Active homecare is most effective for the incisor and canine teeth, while passive homecare works best on carnassial (and surrounding) teeth.48 A combination of active and passive homecare is therefore ideal.49

Active Homecare

Products

Active homecare has long been deemed the “gold standard” of home dental care.50 It consistently decreases periodontal bacterial levels in dogs.51 The good news for clients is that the only required piece of equipment is a toothbrush. Numerous veterinary brushes are available, and even human soft-bristled (typically child’s) brushes can be used. There are also many varieties of veterinary toothpaste. While mechanical removal of plaque by the movement of the brush is the mainstay of plaque control,50 a recent study has shown that the paste also has beneficial effects.42

Available antimicrobial preparations improve plaque and gingivitis control compared with standard pastes when used during brushing (or on their own).52-54 Chlorhexidine has been shown in several studies to decrease gingivitis if applied consistently over time.55-57 Another effective oral antiseptic option is soluble zinc salts.58 A veterinary-labeled oral zinc ascorbate gel has been shown to decrease plaque and gingivitis.59 The fact that it is tasteless may increase its acceptance by the patient (especially cats).49

Performance

While toothbrushing is the simplest, least expensive, most effective way to decrease gingivitis and progression of periodontal disease, it is also the least likely to be performed by clients. Daily homecare is always recommended, as this frequency is necessary to stay ahead of plaque formation.40,60-62 Three days a week has been shown to be the minimum frequency for patients without active disease.63 Brushing once a week is insufficient for plaque control, but it is better than nothing.61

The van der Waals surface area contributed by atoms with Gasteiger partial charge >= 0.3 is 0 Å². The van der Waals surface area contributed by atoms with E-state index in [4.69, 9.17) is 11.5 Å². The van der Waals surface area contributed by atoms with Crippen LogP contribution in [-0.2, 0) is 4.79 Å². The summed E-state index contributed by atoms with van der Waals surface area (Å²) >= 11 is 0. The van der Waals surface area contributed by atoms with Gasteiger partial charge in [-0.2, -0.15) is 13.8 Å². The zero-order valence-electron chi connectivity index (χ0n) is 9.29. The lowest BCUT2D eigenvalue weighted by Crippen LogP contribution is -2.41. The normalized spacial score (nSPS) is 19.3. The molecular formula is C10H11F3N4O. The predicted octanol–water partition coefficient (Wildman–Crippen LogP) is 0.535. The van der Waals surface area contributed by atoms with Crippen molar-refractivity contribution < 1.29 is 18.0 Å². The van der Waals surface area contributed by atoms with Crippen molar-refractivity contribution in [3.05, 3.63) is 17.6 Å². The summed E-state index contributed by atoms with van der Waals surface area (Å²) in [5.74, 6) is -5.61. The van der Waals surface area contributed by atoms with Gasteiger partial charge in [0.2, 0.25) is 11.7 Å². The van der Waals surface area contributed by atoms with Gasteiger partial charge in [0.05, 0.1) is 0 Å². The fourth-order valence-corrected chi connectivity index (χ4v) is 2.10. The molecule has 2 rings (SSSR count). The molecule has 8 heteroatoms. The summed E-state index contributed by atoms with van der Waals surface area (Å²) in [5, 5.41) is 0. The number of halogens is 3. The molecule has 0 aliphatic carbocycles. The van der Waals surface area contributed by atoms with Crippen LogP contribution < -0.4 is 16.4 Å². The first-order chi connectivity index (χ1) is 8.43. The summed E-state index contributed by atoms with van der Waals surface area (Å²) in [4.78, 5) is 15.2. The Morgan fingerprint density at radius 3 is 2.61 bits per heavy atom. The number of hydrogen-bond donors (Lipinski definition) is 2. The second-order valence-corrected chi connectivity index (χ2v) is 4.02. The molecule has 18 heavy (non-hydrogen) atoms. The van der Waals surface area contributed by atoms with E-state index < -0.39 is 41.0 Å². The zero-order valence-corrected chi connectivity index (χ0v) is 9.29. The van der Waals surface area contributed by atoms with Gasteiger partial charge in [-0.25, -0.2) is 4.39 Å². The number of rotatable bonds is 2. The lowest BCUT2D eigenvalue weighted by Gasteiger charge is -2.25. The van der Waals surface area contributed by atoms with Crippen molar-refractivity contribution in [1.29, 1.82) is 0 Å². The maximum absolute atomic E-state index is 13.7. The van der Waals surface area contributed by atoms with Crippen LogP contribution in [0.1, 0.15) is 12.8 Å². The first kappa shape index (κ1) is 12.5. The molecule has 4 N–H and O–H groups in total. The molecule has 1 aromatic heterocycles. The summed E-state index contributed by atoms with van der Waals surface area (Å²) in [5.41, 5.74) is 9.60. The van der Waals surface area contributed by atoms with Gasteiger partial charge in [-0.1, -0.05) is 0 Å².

Best practices to help clients be most successful with toothbrushing revolve around client education, early intervention, and positive training and low-stress handling techniques. The younger the pet is, the more approachable it will be to this type of handling, so clients should be educated from day 1 on the importance of dental homecare and taught how to do it in a gentle and approachable manner, with lots of positive reinforcement training for the pet, as early in the pet’s life as possible. For example, at a first healthy puppy visit, showing clients how to gently introduce the pet to facial handling, oral manipulation and examination, and early toothbrushing habits (perhaps with just some toothpaste on a finger) without biting or resistance will help make a lifetime of oral homecare possible.

Passive Homecare

Passive homecare for periodontal disease is achieved with special diets, chews, and treats. Since it requires no effort by the client other than selecting the product, it is more likely to be regularly used. Compliance is especially important, since long-term consistency is a crucial aspect of home dental care.64 Sadly, daily toothbrushing with highly motivated pet owners is only around 50% after 6 months,65 and one study suggested that passive homecare is superior to active homecare simply because it is performed.66 However, it should not be inferred that passive care is actually more effective. The truth is that the average client is typically noncompliant with toothbrushing.